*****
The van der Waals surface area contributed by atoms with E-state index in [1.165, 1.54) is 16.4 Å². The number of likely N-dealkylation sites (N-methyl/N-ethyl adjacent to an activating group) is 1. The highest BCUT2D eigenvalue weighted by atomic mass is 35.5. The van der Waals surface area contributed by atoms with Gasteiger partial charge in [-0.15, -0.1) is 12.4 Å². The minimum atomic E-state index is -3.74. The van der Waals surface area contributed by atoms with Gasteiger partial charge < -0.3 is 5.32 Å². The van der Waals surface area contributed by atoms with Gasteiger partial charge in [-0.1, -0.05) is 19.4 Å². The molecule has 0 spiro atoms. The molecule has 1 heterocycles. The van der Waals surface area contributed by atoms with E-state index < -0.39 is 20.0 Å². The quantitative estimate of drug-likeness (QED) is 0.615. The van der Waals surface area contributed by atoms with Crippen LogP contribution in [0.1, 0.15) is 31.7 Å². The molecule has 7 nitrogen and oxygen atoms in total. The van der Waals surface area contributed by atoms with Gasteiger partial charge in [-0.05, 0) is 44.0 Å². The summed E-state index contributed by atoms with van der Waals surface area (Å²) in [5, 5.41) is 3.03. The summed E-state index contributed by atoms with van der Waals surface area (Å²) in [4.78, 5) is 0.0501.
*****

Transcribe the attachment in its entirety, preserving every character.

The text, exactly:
The van der Waals surface area contributed by atoms with E-state index in [1.165, 1.54) is 16.4 Å². The number of likely N-dealkylation sites (N-methyl/N-ethyl adjacent to an activating group) is 1. The highest BCUT2D eigenvalue weighted by atomic mass is 35.5. The van der Waals surface area contributed by atoms with Gasteiger partial charge in [-0.15, -0.1) is 12.4 Å². The minimum atomic E-state index is -3.74. The van der Waals surface area contributed by atoms with Gasteiger partial charge < -0.3 is 5.32 Å². The van der Waals surface area contributed by atoms with Gasteiger partial charge in [-0.1, -0.05) is 19.4 Å². The molecule has 0 spiro atoms. The molecule has 1 heterocycles. The van der Waals surface area contributed by atoms with E-state index < -0.39 is 20.0 Å². The quantitative estimate of drug-likeness (QED) is 0.615. The van der Waals surface area contributed by atoms with Crippen LogP contribution in [0.1, 0.15) is 31.7 Å². The molecule has 7 nitrogen and oxygen atoms in total. The van der Waals surface area contributed by atoms with Gasteiger partial charge in [-0.05, 0) is 44.0 Å². The summed E-state index contributed by atoms with van der Waals surface area (Å²) in [5, 5.41) is 3.03. The summed E-state index contributed by atoms with van der Waals surface area (Å²) in [4.78, 5) is 0.0501.